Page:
Light Microscope Vs Electron Microscope: Similarities and Differences- A Comparison Table

Light vs Electron Microscope

There are more animals living in the scum on the teeth in a man’s mouth than there are men in a whole kingdom.
Antony van Leeuwenhoek

A microscope is an instrument used to see objects which are not directly visible to naked eyes. The word microscope is derived from the Latin word ‘micro’ (=small) and the Greek word ‘skopos’ (=to look at). The present decade’s development in science and technology produced varied types of microscopes with wide and diverse applications.

Major credits for the current developments in biological sciences goes to the technological advancements in the field of microscopy which allowed scientists to visualize not only minute structural features but also many molecular and physiological pathways within the cells. The significance of microscopy in biological sciences if further evident when we see the history of Nobel Prize. Almost all types of microscope discoveries and their further advancements have been awarded with Nobel Prize.

There are two fundamental types of microscopes; they are optical (light) microscopes which employ glass lenses and visible spectrum of light; and electron microscope which employ electromagnetic lenses and beam of electrons for image formation.

This post is describes the similarities and fundamental differences between these two type of microscopes namely optical (light) microscope and Electron microscope.

Similarities between Light Microscope and Electron Microscope

Ø  Both microscopes are used for visualizing small objects which are not directly observable by naked eyes

Ø  Specimen preparations such as sectioning, staining mounting etc are required in both types of microscopes prior to observation

Ø  Both types of microscopes are used in research applications

Ø  Both microscopes follow Abbe’s law

Ø  Microphotography is possible with both microscopes

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Differences between Light and Electron Microscope

Sl. No.Light MicroscopeElectron Microscope
2Zacharias Janssen in 1590 invented the first prototype of compound microscopeDiscovered by Ernst Ruska and Max Knoll in 1931
3Illuminating source is visible light (white light)Illuminating source is accelerated beam of electrons from a tungsten filament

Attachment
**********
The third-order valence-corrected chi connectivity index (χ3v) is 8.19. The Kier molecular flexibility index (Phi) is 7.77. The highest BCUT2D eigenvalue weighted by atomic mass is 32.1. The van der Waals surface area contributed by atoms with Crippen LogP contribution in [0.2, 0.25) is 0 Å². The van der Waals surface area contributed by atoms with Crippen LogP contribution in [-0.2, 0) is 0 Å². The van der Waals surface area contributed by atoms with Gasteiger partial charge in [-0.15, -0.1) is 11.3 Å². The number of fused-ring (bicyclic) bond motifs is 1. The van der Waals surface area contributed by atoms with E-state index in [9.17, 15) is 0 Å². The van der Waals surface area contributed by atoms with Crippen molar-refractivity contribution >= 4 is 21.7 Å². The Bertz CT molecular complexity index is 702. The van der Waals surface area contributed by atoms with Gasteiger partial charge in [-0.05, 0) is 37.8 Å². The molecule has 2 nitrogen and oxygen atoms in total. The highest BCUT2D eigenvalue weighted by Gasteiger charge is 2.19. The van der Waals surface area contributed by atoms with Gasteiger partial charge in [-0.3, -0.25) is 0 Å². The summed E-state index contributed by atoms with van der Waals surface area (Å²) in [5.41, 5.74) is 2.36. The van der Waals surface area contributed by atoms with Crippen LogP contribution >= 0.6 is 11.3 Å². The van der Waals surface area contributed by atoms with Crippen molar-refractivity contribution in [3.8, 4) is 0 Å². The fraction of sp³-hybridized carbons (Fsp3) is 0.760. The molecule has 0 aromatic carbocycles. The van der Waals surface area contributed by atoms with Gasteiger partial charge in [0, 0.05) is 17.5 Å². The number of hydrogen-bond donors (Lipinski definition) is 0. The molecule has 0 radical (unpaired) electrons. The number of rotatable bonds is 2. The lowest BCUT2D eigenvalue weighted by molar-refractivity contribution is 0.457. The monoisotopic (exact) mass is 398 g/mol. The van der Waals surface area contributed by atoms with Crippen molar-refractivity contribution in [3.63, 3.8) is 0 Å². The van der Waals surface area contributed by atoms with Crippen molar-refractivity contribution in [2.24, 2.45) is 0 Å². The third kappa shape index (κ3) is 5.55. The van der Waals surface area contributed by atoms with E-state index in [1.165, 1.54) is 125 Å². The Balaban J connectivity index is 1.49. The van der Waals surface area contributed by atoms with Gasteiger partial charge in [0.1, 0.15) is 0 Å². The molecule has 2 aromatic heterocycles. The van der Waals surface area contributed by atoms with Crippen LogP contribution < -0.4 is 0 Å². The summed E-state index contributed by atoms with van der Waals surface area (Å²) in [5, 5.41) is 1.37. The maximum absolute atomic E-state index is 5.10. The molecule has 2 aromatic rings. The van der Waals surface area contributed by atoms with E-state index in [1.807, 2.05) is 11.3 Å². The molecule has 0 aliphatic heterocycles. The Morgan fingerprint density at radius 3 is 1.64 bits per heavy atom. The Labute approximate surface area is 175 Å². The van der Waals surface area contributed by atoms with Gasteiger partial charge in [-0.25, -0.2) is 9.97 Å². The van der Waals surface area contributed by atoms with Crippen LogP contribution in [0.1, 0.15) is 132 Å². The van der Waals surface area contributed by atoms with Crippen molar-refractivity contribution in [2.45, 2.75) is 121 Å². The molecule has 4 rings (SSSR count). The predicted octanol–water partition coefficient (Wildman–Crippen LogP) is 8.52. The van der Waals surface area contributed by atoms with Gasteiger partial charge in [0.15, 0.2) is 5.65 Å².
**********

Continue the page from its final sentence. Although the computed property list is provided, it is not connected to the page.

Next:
4Uses optical lenses to bend light beam to form the image of specimenUses electromagnets (electromagnetic lenses) to bend beam of electron to form the image of specimen
5Wave length of light used is 450 to 750 nmWave length of electron beam used is 0.5 Å
6Illuminating light pass through the airIlluminating beam of electrons pass through the vacuum
7Vacuum condition is not required for the working of light microscopeVacuum condition is essential for its working since electron beans due to its shot wave length can be easily deflected and retarded by molecules in the air
8All lenses (condenser, objective and eye piece lenses) are made of glass or quartsComplete lens system are made of electromagnets, no glass lenses are used
9Specimen is mounted on glass slideSpecimen is mounded on metallic grid (usually copper)
10Focusing is by adjusting the lens position mechanicallyFocusing is done by adjusting the power of electric current to the electromagnetic lenses
11Image formation depends upon the differential absorption of light by different regions of the objectImage formation depends upon the scattering of electron beams by different regions of the object due to heavy metal staining
12Magnification is changed by changing the objective or eye piece lensesMagnification is changed by adjusting power of electric current to the electromagnetic lenses
13Magnification limit is less, possible limit is 1500 XMagnification limit is very high, possible limit is 500000X
14Limit of resolution is ~ 200 nmLimit of resolution is 0.1 nm
15Fixed or un-fixed, Stained or unstained, living or nonliving specimens can be observedOnly fixed, stained and non-living specimens can be observed
16The preparatory steps are relatively simple, it may take few minutes to an hourTedious specimen processing steps are involved prior to observation, it may take few days to complete
17Image can be observed with naked eyeImage cannot be observed with naked eyes, since electron beam cannot be visualized by human eye. For the visualization of images, fluorescent screen or photographic plates are used
18Colour imparting dyes are used for staining to provide contrast and differentiationHeavy metals are used as stains, which deflect the electron rays to produce the image
19Natural colour of specimen can be visualizedNatural colour of specimen cannot be visualized
20Live cell imaging is possible and hence the living cellular processes can be visualizedLive cell imaging is not possible and hence the living cellular processes cannot be visualized
21Colour photography is possibleColour photography is not possible. Images are always black and white For colour images, pseudo-colour (false colour) is used
22Size of instrument is comparatively smaller and can be operated as a desktop instrumentSize of instrument much larger, separate systems like cooling system, vacuum system, image processing system etc. are involved.
23Price is much cheaper when compared to electron microscopeElectron microscope is extremely costly instrument

Compound Microscope (cropped) Electron Microscope

Figure 1: A Light Microscope; Figure 2: An Electron Microscope

Differences between Light and Electron Microscope

An algal cell under Light Microscope

Pollen grains under Electron Microscope

Pollen grains under Electron Microscope

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